Cancer expected to skyrocket in Asia

Updated: 2007-05-31 08:48
Large Medium Small

SINGAPORE - Asia is bracing for a dramatic surge in cancer rates over the next decade as people in the developing world live longer and adopt bad Western habits that greatly increase the risk of the disease.

Cancer expected to skyrocket in Asia
A nurse prepares a chemotherapy machine at the Cancer Institute of Singapore at the National University Hospital in Singapore, Wednesday April 18, 2007. [AP]
Cancer expected to skyrocket in Asia
Smoking, drinking and eating unhealthy foods - all linked to various cancers - will combine with larger populations and fewer deaths from infectious diseases to drive Asian cancer rates up 60 percent by 2020, some experts predict.

But unlike in wealthy countries where the world's top medical care is found, there will likely be no prevention or treatment for many living in poor countries.

"What happened in the Western world in the '60s or '70s will happen here in the next 10 to 20 years as life expectancy gets longer and we get better control on more common causes of deaths," said Dr. Jatin P. Shah, a professor of surgery at Memorial Sloan-Kettering Cancer Center in New York, who attended a cancer conference last month in Singapore.

"The habit of alcohol consumption, smoking and dietary changes will increase the risk of Western world cancers to the Eastern world," Shah said.

An estimated 40 percent of cancers worldwide can be prevented by exercise, eating healthy foods and not using tobacco, according to the World Health Organization.

But more people in Asia are moving into cities and becoming overweight and obese from inactivity. They are replacing fruits and vegetables with fatty meals full of meat and salt, which is leading to increases in stomach and colon cancers. Meanwhile, traditional diseases like malaria are killing fewer people - building an aging population that's a prime target for cancer.

The effect is already startling, with the Asia-Pacific making up about half of the world's cancer deaths and logging 4.9 million new cases, or 45 percent, of the global toll in 2002.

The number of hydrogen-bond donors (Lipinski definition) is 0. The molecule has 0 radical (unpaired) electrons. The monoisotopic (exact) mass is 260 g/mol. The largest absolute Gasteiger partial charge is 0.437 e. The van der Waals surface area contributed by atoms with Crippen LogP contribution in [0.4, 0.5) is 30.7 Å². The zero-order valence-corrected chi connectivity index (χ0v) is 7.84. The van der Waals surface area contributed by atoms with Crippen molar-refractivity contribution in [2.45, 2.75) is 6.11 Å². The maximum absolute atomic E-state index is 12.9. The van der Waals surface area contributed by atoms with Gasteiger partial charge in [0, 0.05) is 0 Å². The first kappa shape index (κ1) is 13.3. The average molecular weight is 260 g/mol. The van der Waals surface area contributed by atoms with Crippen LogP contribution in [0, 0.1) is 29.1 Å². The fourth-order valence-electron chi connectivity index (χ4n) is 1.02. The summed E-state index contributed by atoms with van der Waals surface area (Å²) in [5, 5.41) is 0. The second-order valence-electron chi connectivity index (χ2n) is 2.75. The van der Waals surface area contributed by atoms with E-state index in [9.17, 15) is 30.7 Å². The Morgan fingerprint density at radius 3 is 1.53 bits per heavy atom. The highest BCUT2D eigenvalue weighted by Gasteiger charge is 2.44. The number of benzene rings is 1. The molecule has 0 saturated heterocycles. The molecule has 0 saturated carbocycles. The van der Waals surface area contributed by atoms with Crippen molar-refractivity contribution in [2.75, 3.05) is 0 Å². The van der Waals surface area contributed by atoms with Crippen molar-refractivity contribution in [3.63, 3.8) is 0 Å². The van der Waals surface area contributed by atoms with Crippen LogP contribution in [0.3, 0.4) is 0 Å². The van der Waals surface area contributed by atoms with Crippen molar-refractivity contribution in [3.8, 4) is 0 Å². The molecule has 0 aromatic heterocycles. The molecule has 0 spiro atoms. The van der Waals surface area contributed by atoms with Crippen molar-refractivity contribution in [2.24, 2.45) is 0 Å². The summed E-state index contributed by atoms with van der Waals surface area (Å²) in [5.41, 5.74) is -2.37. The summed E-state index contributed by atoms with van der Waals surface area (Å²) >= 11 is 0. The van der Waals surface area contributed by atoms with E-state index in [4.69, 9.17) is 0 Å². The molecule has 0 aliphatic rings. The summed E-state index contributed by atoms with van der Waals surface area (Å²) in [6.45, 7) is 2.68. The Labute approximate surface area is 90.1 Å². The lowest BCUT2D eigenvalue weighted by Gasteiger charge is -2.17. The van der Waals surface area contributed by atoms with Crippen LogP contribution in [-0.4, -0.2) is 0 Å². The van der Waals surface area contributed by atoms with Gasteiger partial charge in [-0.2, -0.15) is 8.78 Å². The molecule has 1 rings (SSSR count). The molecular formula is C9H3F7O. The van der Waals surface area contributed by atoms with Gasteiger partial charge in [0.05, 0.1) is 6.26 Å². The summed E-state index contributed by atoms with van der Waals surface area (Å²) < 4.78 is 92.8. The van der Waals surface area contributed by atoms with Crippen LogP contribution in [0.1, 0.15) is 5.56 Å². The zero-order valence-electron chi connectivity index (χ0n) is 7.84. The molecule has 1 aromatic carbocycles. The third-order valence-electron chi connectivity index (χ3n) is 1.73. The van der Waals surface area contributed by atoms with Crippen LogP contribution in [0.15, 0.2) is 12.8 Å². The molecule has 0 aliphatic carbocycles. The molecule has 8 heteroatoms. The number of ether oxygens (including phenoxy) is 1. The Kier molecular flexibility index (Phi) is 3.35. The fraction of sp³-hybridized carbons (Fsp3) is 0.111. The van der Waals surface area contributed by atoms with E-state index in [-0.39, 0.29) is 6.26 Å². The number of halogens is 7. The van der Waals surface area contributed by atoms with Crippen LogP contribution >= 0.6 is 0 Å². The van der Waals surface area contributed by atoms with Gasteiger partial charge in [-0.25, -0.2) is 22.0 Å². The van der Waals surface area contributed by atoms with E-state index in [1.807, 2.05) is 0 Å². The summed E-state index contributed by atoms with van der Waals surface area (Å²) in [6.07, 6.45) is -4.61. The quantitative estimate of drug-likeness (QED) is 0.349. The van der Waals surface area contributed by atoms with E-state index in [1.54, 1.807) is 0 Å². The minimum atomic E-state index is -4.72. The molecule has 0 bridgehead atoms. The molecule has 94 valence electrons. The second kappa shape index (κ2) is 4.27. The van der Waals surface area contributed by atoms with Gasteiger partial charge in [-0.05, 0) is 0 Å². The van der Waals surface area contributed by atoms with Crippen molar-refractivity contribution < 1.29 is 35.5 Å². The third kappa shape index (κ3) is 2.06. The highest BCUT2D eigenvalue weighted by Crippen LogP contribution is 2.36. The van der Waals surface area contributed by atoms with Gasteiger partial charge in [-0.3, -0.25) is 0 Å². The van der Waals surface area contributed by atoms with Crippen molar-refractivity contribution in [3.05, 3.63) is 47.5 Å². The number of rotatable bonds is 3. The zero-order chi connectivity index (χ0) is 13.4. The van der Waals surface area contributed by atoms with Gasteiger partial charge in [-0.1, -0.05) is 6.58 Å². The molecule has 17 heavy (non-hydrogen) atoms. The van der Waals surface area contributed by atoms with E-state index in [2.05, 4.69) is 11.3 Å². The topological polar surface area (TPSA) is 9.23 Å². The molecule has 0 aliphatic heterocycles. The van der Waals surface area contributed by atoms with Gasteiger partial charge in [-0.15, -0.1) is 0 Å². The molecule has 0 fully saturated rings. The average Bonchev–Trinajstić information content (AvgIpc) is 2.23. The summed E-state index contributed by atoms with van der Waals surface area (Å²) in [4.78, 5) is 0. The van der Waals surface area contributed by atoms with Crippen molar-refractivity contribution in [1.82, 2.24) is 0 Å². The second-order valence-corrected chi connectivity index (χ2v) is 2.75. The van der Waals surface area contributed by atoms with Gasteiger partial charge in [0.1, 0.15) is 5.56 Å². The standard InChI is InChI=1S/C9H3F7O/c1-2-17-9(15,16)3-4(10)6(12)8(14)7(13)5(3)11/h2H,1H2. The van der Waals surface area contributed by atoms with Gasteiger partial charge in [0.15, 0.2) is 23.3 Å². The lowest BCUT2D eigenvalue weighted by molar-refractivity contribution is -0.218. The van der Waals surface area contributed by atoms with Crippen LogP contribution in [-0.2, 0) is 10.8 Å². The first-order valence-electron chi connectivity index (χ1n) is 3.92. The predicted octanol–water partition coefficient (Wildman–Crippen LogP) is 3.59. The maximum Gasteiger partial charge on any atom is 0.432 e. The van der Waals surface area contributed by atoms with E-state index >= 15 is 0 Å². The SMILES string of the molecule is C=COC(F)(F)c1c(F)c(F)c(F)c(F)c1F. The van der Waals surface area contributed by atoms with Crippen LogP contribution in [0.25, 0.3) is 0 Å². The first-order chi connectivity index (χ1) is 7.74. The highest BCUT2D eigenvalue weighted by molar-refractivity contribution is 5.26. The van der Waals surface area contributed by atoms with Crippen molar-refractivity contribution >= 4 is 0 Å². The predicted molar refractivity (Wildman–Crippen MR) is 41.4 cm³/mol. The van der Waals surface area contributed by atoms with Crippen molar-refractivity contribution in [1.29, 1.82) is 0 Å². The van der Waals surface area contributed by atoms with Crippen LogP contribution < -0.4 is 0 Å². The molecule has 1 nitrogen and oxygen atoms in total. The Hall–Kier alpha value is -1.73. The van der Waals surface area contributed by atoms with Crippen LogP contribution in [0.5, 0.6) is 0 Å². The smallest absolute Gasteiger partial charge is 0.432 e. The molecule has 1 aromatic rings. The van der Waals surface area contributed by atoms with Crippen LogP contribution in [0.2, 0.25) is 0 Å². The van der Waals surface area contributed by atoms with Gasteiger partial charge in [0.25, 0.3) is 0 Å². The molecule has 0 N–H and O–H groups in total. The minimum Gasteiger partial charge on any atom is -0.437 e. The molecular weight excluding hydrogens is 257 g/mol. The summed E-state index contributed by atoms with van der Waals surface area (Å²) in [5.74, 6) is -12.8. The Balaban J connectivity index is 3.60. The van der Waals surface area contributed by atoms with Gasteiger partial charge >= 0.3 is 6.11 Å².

That number is projected to leap to 7.8 million by 2020 if nothing changes, according to Dr. Donald Max Parkin, a research fellow at the University of Oxford who is a leading authority on global cancer patterns and trends.

China alone, with its booming economy and 1.3 billion people, is home to about one-fifth of the world's new cases, compared to about 13 percent in the US and 26 percent in Europe, Parkin said. Heart disease remains the top killer in China, but cancer is a close second.

Cancer deaths are slowly dropping in the United States, with slight declines recorded in 2003 and 2004. A decrease in smoking, coupled with early detection and better treatment of tumors is credited with the positive results - the first US decline in cancer deaths since 1930.

Smoking is on the rise in Asia, where it's common to see people lighting up in airports, restaurants and even hospitals. Lung cancer makes up the bulk of all cases regionwide, followed by stomach and liver cancers. It also remains the biggest cancer killer worldwide.

"Lung cancer is the big one because of cigarette smoking. There are many tobacco advertisements - everywhere," said Dr. You-Lin Qiao from the Cancer Institute and Hospital in Beijing, who added that the odds are stacked against those diagnosed in China. "No matter if you're rich or poor, if you get lung cancer you die. There's no treatment at all."

   Previous Page 1 2 Next Page